Colorado's proposed emissions rules get a hearing
Colorado's proposal to curb air pollutants from oil and gas operations got praise from industry representatives and environmental activists Thursday at its first hearing.
But both sides warned the Colorado Air Quality Control Commission that there will still be haggling over the particulars of three rule changes introduced this week.
The changes aim to slash air pollution form the oil and gas industry by one-third. The proposal, which could be final by February, includes lower thresholds for acceptable emissions and the nation's first statewide standard for methane emissions from drilling.
"We're really going to achieve significant reduction if these strategies go in place," said Garry Kaufman, deputy director of the Colorado Air Pollution Control Division, which proposed the rule changes.
Several environmental activists, including a few moms who have frequented drilling regulation meetings carrying Cabbage Patch Kids dolls they say represent children who live near drilling sites, praised the regulation. The proposal is much stricter than a draft suggestion proposed earlier this fall.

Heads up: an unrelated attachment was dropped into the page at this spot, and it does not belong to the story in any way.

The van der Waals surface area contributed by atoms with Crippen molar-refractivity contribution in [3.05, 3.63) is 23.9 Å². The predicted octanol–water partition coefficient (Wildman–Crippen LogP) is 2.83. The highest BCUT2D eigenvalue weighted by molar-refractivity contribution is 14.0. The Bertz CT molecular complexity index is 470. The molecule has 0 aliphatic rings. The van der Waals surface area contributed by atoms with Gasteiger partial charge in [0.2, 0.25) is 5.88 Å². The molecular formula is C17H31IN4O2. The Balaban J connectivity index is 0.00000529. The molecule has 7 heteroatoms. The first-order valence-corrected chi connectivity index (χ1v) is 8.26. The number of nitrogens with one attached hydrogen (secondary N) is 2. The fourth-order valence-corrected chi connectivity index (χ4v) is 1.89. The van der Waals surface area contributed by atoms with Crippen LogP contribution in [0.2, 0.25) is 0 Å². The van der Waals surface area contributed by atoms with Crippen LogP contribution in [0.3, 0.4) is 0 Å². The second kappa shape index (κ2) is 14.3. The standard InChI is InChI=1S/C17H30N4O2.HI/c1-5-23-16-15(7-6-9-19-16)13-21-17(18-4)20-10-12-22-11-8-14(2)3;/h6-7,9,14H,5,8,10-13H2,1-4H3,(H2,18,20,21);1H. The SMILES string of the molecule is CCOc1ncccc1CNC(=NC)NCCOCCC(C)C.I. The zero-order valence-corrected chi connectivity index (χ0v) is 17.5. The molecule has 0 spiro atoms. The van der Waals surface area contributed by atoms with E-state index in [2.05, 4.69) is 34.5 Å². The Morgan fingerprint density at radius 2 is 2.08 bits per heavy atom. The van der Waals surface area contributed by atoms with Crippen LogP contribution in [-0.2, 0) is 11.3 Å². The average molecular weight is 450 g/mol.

"There's a lot to like about this proposal," said Michael Freeman, an attorney with Earthjustice.
But the environmental activists were careful to say it's too soon to declare victory. Some drilling critics pointed out that the proposal does not increase the number of required personal inspections of any drilling sites.
"We need inspectors. We need objective people going out and looking at these wells," said Dr. James Danforth, a retired physician from Loveland.
Some smaller oil and gas companies also testified that the rules may need tweaking. The proposal has the backing of Colorado's three largest oil and gas operators — Anadarko Petroleum Corp., Encana Corp. and Noble Energy Inc. — but many smaller operators hadn't seen the proposal before this week.
The monitoring has an estimated price tag to the industry of $30 million.
"We ask that you seriously consider the cost" of new regulations, said Sarah Bartlett, an air-quality specialist at PDC Energy.